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Jordan’s government delivery system should be supported

Sep 22,2020 - Last updated at Sep 22,2020

Navigating the reform architecture in Jordan is no easy task. With a lack of quality data and several reform agendas, national strategies and action plans concurrently existing in government, it is difficult to track progress, measure change or determine with certainty which policies and government programmes are or are not delivering results. This serves to stall progress towards achieving objectives, dampens the prospects for public accountability and prevents timely course correction for better government performance. 

Among other factors, the issue is still very much of available capacity. Middle management in national institutions is effectively a reform and innovation bottleneck. The machinery below senior staff is often technically rustic and intellectually antiquated. This is the most detrimental challenge facing the government today. With such capacity limitations, no one, minister or group of ministers, can meaningfully move the needle on any of the country’s development challenges. 

Considering Jordan’s limited resources, the COVID-struck economy, and the hyper complexity of our problems today, the need to move away from silos in public administration to a more synergistic system that relies on data-driven policy and programmatic solutions and tracks implementation to quickly self-correct when things are not working, has never been more important. What is required today is a functional national monitoring, evaluation and learning system that cantrack government delivery priorities, assess progress, facilitate evidence-based decision-making at all levels, and support innovation and coordination in policymaking. The system will need to be manned by capable public service servants whose own individual performance is tied to that of their institutions.

With the right reflective capacity to monitor performance and operationalise and integrate emerging learning, supported by a functioning cross-government data architecture that both produces and sustains demand for quality data, the government should be able to more effectively and efficiently craft programming and policy that better correspond to reform outcomes in national strategies.

The good news is that a fledging model is being developed and housed at the prime ministry. In March 2020, the government launched the System for Developing the Achievement and Follow up of Governmental Performance, in partnership with the Public Performance Development Department of the Prime Ministry, the Ministry of Planning and International Cooperation and the Civil Service Bureau. Funded by the EU, the promising system aims to develop a mechanism to ensure the achievement of the government’s national plans. The system envisages the establishment of two units linked to the prime minister, namely the Strategy and Decision Support Unit and the Government Achievement and Performance Unit. The first is meant to support Cabinet decisions and generate data for decision-making. The latter will track the performance of government units and institutions relative to their strategic plans.The system also aims to cascade national strategies and plans downward through ministry hierarchies and ensure that staff performance feeds into their implementation.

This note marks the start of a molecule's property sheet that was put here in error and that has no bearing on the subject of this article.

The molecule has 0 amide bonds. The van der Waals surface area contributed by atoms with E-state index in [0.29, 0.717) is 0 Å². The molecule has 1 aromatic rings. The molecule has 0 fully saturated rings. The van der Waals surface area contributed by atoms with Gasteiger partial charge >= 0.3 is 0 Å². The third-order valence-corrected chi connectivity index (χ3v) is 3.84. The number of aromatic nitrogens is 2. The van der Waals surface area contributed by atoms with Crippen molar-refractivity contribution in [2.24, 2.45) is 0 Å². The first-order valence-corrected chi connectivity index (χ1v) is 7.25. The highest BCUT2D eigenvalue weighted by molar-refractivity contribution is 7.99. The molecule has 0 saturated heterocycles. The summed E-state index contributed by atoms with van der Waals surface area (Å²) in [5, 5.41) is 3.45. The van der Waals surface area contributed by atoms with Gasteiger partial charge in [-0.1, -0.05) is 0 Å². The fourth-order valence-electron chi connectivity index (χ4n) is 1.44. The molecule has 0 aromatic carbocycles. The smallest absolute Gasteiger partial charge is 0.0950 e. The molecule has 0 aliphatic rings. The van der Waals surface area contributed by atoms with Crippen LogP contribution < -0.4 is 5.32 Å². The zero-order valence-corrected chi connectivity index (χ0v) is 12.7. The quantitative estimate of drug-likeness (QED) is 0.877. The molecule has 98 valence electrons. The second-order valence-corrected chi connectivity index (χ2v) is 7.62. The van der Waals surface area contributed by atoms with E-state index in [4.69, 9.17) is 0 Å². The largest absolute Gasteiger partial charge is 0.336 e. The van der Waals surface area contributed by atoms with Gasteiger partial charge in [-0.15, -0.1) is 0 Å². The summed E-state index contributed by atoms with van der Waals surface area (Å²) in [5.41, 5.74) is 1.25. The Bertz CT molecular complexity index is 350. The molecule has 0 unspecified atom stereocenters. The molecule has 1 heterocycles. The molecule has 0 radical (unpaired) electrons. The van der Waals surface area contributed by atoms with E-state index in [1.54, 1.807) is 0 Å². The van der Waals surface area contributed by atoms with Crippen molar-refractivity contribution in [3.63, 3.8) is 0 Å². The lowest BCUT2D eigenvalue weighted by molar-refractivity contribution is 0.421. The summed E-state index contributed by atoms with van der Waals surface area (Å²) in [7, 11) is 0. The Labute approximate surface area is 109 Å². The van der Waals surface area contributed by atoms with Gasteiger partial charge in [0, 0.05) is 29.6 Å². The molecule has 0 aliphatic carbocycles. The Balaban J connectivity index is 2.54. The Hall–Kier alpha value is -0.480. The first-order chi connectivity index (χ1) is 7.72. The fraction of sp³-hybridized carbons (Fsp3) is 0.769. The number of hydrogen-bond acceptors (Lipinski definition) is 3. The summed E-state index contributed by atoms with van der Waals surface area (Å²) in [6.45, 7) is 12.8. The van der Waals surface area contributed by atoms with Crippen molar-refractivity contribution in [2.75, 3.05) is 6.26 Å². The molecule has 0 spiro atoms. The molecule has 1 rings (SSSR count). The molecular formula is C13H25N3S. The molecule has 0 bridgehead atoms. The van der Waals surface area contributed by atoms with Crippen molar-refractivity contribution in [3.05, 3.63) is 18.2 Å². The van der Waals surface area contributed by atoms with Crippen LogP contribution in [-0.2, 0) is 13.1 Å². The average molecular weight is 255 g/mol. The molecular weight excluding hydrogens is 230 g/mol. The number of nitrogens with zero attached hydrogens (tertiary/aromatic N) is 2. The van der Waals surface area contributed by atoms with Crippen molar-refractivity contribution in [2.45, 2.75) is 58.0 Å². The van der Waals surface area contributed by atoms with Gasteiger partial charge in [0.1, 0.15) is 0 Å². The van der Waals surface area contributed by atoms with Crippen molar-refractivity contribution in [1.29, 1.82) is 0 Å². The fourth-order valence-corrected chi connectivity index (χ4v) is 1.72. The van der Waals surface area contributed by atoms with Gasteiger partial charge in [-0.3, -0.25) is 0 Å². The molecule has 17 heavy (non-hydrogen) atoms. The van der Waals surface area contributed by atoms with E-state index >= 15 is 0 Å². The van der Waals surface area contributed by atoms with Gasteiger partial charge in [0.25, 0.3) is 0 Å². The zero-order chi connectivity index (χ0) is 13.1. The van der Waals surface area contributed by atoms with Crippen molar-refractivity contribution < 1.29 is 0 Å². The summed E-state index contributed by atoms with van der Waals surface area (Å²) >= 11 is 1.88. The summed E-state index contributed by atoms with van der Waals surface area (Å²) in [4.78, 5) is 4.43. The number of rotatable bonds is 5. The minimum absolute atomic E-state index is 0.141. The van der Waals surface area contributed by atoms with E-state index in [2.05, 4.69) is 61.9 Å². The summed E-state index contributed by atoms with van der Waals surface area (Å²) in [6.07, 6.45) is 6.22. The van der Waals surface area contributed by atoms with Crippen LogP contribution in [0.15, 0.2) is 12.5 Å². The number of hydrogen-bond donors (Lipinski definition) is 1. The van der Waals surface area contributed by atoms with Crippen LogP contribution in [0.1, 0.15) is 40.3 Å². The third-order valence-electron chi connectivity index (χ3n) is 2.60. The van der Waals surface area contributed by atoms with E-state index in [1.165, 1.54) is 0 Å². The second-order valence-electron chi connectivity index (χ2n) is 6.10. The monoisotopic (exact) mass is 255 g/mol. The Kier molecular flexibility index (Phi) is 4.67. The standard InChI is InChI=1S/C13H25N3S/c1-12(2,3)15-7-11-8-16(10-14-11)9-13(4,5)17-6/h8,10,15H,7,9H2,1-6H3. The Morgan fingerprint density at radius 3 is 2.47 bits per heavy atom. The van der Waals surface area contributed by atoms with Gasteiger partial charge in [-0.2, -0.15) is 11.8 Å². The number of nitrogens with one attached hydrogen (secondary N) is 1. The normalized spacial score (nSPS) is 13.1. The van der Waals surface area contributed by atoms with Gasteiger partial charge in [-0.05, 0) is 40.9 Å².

The creation of a delivery system at the prime ministry is a promising move in the right direction, and the buy-in of the various government actors is now critical to ensure the new system survives Cabinet changes. The government is urged to speed up this process, and to reign in oversight of all sector strategies until they are well integrated in the ministries decision-making processes. This will streamline government efforts and ensure some level of accountability to citizens, promising to rebuild trust in government with time.

The delivery system is in line with transformational trends in government today. Similar efforts have sprouted elsewhere in the world to ensure that government priorities are delivered as planned. At the heart of this trend is the realisation that a whole of government approach powered by good data and technology is necessary to address systemic challenges and optimise government performance. 

Jordan’s model promises to break the tired cycle of ineffectiveness that continues to reinvent itself with the regular changes in government. It should be supported and institutionalised.


The writer is a co-founder of INTEGRATED, a development consulting firm based in Jordan. She contributed this article to The Jordan Times.

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